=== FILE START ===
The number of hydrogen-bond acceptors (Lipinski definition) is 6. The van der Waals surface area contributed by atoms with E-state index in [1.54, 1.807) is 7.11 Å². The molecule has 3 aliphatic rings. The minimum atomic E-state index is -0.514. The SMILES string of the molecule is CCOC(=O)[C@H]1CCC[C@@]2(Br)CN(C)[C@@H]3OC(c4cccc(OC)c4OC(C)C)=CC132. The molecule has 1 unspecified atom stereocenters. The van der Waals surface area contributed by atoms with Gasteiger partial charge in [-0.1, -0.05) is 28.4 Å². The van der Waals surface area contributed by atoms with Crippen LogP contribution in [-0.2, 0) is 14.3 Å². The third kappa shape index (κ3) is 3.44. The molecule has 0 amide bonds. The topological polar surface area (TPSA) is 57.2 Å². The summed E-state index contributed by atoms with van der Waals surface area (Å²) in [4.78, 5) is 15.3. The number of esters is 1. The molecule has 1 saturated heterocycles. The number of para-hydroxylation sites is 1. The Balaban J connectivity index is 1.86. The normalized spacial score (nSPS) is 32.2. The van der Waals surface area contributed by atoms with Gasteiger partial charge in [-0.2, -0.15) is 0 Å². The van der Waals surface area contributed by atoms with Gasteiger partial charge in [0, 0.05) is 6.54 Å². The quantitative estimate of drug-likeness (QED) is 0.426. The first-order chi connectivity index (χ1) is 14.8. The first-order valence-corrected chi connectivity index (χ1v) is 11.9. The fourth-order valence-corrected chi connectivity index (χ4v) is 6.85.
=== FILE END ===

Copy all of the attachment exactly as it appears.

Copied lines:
The number of hydrogen-bond acceptors (Lipinski definition) is 6. The van der Waals surface area contributed by atoms with E-state index in [1.54, 1.807) is 7.11 Å². The molecule has 3 aliphatic rings. The minimum atomic E-state index is -0.514. The SMILES string of the molecule is CCOC(=O)[C@H]1CCC[C@@]2(Br)CN(C)[C@@H]3OC(c4cccc(OC)c4OC(C)C)=CC132. The molecule has 1 unspecified atom stereocenters. The van der Waals surface area contributed by atoms with Gasteiger partial charge in [-0.1, -0.05) is 28.4 Å². The van der Waals surface area contributed by atoms with Crippen LogP contribution in [-0.2, 0) is 14.3 Å². The third kappa shape index (κ3) is 3.44. The molecule has 0 amide bonds. The topological polar surface area (TPSA) is 57.2 Å². The summed E-state index contributed by atoms with van der Waals surface area (Å²) in [4.78, 5) is 15.3. The number of esters is 1. The molecule has 1 saturated heterocycles. The number of para-hydroxylation sites is 1. The Balaban J connectivity index is 1.86. The normalized spacial score (nSPS) is 32.2. The van der Waals surface area contributed by atoms with Gasteiger partial charge in [-0.2, -0.15) is 0 Å². The van der Waals surface area contributed by atoms with Gasteiger partial charge in [0, 0.05) is 6.54 Å². The quantitative estimate of drug-likeness (QED) is 0.426. The first-order chi connectivity index (χ1) is 14.8. The first-order valence-corrected chi connectivity index (χ1v) is 11.9. The fourth-order valence-corrected chi connectivity index (χ4v) is 6.85.